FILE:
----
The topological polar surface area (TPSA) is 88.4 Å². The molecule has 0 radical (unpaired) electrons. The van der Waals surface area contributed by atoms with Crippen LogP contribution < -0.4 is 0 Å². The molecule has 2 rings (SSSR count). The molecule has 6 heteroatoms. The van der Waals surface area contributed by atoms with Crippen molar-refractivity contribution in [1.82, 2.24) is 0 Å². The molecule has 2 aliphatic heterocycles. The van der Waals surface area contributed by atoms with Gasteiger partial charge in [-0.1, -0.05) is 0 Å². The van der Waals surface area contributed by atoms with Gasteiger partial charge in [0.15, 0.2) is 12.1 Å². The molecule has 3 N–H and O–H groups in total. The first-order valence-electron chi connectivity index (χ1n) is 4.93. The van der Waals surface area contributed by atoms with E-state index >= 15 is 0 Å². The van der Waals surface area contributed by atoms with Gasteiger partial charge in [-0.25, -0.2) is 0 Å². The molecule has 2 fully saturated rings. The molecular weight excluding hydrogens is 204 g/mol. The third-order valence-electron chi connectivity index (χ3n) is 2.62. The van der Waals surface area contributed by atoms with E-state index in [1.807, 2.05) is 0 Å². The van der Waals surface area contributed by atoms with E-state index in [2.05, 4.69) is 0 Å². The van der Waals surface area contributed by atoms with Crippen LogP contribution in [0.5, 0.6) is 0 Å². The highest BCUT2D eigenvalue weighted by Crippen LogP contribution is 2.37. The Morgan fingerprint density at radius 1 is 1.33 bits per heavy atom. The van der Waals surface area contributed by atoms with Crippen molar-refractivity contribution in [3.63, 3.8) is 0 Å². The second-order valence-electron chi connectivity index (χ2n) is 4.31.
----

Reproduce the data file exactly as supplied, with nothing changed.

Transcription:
The topological polar surface area (TPSA) is 88.4 Å². The molecule has 0 radical (unpaired) electrons. The van der Waals surface area contributed by atoms with Crippen LogP contribution < -0.4 is 0 Å². The molecule has 2 rings (SSSR count). The molecule has 6 heteroatoms. The van der Waals surface area contributed by atoms with Crippen molar-refractivity contribution in [1.82, 2.24) is 0 Å². The molecule has 2 aliphatic heterocycles. The van der Waals surface area contributed by atoms with Gasteiger partial charge in [-0.1, -0.05) is 0 Å². The van der Waals surface area contributed by atoms with Gasteiger partial charge in [0.15, 0.2) is 12.1 Å². The molecule has 3 N–H and O–H groups in total. The first-order valence-electron chi connectivity index (χ1n) is 4.93. The van der Waals surface area contributed by atoms with E-state index >= 15 is 0 Å². The van der Waals surface area contributed by atoms with Gasteiger partial charge in [-0.25, -0.2) is 0 Å². The molecule has 2 fully saturated rings. The molecular weight excluding hydrogens is 204 g/mol. The third-order valence-electron chi connectivity index (χ3n) is 2.62. The van der Waals surface area contributed by atoms with E-state index in [1.807, 2.05) is 0 Å². The van der Waals surface area contributed by atoms with E-state index in [2.05, 4.69) is 0 Å². The van der Waals surface area contributed by atoms with Crippen LogP contribution in [0.5, 0.6) is 0 Å². The highest BCUT2D eigenvalue weighted by Crippen LogP contribution is 2.37. The Morgan fingerprint density at radius 1 is 1.33 bits per heavy atom. The van der Waals surface area contributed by atoms with Crippen molar-refractivity contribution in [3.63, 3.8) is 0 Å². The second-order valence-electron chi connectivity index (χ2n) is 4.31.